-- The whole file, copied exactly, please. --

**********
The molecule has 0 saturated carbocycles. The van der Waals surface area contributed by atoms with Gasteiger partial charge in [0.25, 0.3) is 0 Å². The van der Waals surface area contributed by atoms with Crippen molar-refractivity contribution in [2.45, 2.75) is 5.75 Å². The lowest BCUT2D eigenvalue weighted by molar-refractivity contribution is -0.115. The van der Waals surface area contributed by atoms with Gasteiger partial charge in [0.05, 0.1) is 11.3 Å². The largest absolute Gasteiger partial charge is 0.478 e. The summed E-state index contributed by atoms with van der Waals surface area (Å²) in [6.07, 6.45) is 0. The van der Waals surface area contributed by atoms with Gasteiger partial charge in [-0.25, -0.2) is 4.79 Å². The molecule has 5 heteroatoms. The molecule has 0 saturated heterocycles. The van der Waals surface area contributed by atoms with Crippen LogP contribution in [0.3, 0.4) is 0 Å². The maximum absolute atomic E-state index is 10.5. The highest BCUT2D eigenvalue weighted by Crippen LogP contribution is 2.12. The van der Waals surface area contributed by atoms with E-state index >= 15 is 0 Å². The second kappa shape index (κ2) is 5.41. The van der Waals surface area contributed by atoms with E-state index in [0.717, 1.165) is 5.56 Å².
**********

The molecule has 0 saturated carbocycles. The van der Waals surface area contributed by atoms with Gasteiger partial charge in [0.25, 0.3) is 0 Å². The van der Waals surface area contributed by atoms with Crippen molar-refractivity contribution in [2.45, 2.75) is 5.75 Å². The lowest BCUT2D eigenvalue weighted by molar-refractivity contribution is -0.115. The van der Waals surface area contributed by atoms with Gasteiger partial charge in [0.05, 0.1) is 11.3 Å². The largest absolute Gasteiger partial charge is 0.478 e. The summed E-state index contributed by atoms with van der Waals surface area (Å²) in [6.07, 6.45) is 0. The van der Waals surface area contributed by atoms with Gasteiger partial charge in [-0.25, -0.2) is 4.79 Å². The molecule has 5 heteroatoms. The molecule has 0 saturated heterocycles. The van der Waals surface area contributed by atoms with Crippen LogP contribution in [0.3, 0.4) is 0 Å². The maximum absolute atomic E-state index is 10.5. The highest BCUT2D eigenvalue weighted by Crippen LogP contribution is 2.12. The van der Waals surface area contributed by atoms with E-state index >= 15 is 0 Å². The second kappa shape index (κ2) is 5.41. The van der Waals surface area contributed by atoms with E-state index in [0.717, 1.165) is 5.56 Å².